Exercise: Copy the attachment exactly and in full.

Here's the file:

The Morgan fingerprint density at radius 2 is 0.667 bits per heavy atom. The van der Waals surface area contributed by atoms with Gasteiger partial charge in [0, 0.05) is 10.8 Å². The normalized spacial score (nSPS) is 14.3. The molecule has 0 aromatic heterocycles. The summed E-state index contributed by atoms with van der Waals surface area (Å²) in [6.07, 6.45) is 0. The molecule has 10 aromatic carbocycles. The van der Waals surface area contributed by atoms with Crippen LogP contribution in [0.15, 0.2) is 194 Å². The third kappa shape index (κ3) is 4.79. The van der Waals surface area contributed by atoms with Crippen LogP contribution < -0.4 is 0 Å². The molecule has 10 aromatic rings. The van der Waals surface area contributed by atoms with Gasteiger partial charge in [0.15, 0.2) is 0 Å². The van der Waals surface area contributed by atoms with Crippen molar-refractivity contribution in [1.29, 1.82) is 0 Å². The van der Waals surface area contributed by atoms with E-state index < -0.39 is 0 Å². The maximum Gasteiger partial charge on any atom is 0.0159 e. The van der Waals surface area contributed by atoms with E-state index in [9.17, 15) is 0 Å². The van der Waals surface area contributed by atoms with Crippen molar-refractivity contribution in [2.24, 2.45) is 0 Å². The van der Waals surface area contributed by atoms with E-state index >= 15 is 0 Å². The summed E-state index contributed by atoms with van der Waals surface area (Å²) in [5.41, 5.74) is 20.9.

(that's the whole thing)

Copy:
The Morgan fingerprint density at radius 2 is 0.667 bits per heavy atom. The van der Waals surface area contributed by atoms with Gasteiger partial charge in [0, 0.05) is 10.8 Å². The normalized spacial score (nSPS) is 14.3. The molecule has 0 aromatic heterocycles. The summed E-state index contributed by atoms with van der Waals surface area (Å²) in [6.07, 6.45) is 0. The molecule has 10 aromatic carbocycles. The van der Waals surface area contributed by atoms with Crippen LogP contribution in [0.15, 0.2) is 194 Å². The third kappa shape index (κ3) is 4.79. The van der Waals surface area contributed by atoms with Crippen LogP contribution < -0.4 is 0 Å². The molecule has 10 aromatic rings. The van der Waals surface area contributed by atoms with Gasteiger partial charge in [0.15, 0.2) is 0 Å². The van der Waals surface area contributed by atoms with Crippen molar-refractivity contribution in [1.29, 1.82) is 0 Å². The van der Waals surface area contributed by atoms with E-state index < -0.39 is 0 Å². The maximum Gasteiger partial charge on any atom is 0.0159 e. The van der Waals surface area contributed by atoms with E-state index in [9.17, 15) is 0 Å². The van der Waals surface area contributed by atoms with Crippen molar-refractivity contribution in [2.24, 2.45) is 0 Å². The van der Waals surface area contributed by atoms with E-state index >= 15 is 0 Å². The summed E-state index contributed by atoms with van der Waals surface area (Å²) in [5.41, 5.74) is 20.9.